U.S. officials are worried that al-Qaida has developed a new kind of bomb that can go undetected by airport security, the Los Angeles Times reports.
Intelligence agencies recently found out that al-Qaida's Yemeni affiliate, al-Qaida in the Arabian Peninsula, has developed a method for smuggling explosives through airport metal detectors, body scanners and physical pat-downs, two anonymous U.S. counterterrorism officials told the newspaper in a Wednesday article.
The concern has prompted Homeland Security Department head Jeh Johnson to order the implementation of "enhanced security measures" in the days ahead for U.S.-bound flights departing from Europe and the Middle East.
Officials are reportedly worried that al-Qaida might recruit Westerners that have been radicalized from their experience fighting in the Syrian civil war to smuggle the new type of bomb aboard a U.S.-bound passenger flight. U.S. agencies do not have information about any definitive plan to attack an airliner.
The tightened security will go into effect at 15 foreign airports, unidentified officials told the New York Times. Homeland Security has shared some intelligence and details about the new security protocols with partner governments and airline companies.
Al-Qaida in the Arabian Peninsula is understood to be more focused than any other foreign terrorist group on carrying out direct attacks on the U.S. homeland. The jihadist group thrice before has attempted unsuccessfully to bomb cargo and passenger planes flying to the United States. The organization's head explosives expert, Ibrahim Hassan al-Asiri, is still at large and has instructed a number of followers in the art of bomb making, officials said.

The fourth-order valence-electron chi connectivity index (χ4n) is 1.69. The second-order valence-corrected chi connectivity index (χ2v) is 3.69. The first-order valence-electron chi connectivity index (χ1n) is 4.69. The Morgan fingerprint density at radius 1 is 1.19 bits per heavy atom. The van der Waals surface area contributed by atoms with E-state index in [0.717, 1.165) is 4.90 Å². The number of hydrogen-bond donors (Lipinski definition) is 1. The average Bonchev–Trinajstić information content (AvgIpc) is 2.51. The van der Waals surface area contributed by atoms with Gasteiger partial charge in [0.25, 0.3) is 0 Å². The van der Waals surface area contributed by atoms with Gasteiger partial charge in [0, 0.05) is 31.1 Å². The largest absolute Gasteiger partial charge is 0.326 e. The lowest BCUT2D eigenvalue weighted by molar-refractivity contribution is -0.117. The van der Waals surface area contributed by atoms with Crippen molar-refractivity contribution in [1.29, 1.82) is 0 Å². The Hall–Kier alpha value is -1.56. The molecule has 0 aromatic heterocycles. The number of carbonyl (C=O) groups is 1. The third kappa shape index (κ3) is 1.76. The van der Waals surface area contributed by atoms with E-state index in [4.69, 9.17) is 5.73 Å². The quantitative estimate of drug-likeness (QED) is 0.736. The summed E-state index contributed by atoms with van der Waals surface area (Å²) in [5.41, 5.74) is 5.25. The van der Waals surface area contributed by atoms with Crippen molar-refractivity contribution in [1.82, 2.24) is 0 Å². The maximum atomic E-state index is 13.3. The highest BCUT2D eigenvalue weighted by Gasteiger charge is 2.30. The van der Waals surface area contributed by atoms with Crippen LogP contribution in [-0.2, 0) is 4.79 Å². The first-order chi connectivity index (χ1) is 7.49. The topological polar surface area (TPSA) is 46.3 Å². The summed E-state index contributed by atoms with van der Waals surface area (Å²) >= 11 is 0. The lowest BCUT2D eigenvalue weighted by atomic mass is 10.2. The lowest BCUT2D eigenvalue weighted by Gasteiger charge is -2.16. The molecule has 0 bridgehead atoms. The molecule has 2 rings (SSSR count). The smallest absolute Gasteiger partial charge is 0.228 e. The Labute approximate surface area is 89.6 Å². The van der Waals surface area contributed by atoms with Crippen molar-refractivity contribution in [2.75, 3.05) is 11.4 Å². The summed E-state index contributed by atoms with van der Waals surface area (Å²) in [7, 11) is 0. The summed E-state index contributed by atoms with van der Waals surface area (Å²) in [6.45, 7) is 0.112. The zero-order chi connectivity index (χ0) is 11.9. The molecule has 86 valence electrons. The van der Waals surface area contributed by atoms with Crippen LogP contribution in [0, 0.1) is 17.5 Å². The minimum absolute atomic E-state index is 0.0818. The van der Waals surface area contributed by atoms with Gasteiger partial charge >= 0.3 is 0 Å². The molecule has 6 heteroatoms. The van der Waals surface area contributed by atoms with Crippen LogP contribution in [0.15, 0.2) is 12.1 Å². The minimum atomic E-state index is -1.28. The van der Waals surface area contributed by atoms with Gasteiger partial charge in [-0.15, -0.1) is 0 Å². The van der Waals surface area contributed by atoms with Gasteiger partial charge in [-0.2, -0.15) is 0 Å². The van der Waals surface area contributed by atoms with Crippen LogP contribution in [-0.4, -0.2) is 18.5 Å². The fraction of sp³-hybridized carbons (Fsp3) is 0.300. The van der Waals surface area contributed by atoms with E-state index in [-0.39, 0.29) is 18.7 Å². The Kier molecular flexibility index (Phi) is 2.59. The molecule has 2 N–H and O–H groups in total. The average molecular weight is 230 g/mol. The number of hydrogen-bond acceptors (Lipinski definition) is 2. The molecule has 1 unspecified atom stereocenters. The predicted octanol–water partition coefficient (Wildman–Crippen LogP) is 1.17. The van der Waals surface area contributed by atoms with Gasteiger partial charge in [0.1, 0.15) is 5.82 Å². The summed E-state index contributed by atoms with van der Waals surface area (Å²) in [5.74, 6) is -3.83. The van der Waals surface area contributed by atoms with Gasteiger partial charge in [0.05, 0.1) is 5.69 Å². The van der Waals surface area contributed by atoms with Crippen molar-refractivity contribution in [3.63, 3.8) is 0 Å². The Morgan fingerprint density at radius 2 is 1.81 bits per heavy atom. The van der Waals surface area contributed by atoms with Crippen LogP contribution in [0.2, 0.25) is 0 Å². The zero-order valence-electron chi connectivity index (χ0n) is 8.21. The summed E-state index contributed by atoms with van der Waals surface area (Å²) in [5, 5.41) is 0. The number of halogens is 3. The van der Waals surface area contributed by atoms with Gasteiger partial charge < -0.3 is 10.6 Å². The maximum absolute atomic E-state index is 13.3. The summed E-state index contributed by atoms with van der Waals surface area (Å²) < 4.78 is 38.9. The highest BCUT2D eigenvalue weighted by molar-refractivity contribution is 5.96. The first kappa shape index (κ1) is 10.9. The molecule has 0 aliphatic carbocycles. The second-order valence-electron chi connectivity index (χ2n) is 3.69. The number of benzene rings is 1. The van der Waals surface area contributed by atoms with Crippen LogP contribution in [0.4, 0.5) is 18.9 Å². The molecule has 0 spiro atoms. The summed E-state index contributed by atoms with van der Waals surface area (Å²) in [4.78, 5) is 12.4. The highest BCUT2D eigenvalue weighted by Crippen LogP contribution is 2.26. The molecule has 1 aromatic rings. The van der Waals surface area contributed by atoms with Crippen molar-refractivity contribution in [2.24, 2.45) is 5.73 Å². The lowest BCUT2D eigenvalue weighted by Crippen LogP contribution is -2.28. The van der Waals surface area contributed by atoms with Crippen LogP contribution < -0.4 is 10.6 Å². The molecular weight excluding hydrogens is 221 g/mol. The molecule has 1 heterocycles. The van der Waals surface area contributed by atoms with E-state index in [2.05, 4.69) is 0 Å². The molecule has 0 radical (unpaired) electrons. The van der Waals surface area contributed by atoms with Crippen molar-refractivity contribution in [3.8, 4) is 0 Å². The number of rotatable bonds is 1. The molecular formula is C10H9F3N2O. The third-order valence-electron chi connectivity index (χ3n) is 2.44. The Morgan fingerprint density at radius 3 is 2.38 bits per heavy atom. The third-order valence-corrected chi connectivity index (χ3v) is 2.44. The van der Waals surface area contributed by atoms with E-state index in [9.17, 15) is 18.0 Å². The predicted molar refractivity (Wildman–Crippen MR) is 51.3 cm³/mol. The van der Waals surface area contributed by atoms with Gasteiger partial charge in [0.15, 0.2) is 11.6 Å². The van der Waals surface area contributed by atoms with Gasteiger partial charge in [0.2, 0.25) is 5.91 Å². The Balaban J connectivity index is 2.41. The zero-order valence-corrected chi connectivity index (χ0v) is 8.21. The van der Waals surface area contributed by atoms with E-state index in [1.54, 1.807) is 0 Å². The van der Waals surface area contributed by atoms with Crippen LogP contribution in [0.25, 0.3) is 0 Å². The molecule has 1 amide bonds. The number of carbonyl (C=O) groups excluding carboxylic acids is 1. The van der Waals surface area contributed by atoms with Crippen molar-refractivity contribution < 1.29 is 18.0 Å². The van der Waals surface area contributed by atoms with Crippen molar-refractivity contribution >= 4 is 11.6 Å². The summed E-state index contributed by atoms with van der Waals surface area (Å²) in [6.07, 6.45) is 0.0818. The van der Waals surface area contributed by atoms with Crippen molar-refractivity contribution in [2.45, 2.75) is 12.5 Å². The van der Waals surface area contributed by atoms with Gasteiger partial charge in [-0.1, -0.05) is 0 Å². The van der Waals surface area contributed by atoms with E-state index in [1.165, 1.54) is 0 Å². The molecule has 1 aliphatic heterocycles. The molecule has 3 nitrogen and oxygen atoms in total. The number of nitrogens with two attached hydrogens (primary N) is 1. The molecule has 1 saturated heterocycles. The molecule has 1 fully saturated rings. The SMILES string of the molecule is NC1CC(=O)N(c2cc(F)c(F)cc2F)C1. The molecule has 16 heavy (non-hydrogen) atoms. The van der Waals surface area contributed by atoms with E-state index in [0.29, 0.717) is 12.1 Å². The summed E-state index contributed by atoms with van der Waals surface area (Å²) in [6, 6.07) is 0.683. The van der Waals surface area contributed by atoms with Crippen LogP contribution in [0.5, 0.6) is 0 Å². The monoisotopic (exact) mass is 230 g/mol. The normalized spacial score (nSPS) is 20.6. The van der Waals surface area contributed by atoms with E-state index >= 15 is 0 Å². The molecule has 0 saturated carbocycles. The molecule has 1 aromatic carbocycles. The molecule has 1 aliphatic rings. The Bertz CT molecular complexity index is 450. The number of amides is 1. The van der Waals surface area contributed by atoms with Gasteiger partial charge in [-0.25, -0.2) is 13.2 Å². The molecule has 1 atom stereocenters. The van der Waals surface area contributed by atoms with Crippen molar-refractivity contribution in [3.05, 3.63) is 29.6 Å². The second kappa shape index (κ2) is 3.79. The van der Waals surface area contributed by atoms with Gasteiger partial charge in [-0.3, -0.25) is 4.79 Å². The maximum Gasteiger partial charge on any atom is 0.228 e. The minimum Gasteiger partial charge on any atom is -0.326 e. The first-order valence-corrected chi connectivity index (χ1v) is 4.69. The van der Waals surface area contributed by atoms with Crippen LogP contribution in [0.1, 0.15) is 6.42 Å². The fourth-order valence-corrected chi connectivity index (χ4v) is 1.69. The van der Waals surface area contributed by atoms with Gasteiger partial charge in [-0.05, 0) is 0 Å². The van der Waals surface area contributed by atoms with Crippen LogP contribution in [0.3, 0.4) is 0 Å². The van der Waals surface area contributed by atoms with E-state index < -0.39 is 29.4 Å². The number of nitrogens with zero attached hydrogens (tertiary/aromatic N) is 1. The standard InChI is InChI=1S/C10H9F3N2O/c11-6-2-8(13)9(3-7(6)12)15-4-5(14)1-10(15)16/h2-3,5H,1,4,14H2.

Some analysts believe that al-Qaida has a new incentive to carry out a high-profile attack on the United States or Europe in order to burnish its jihadist reputation, following the recent successes of its excommunicated former franchise, the Islamic State of Iraq and Syria, in seizing control of broad swaths of land.
In the United Kingdom, the British Department for Transport on Wednesday announced it it would "step up some of our aviation security measures" in response to intelligence warnings from the United States, the London Guardian reported.
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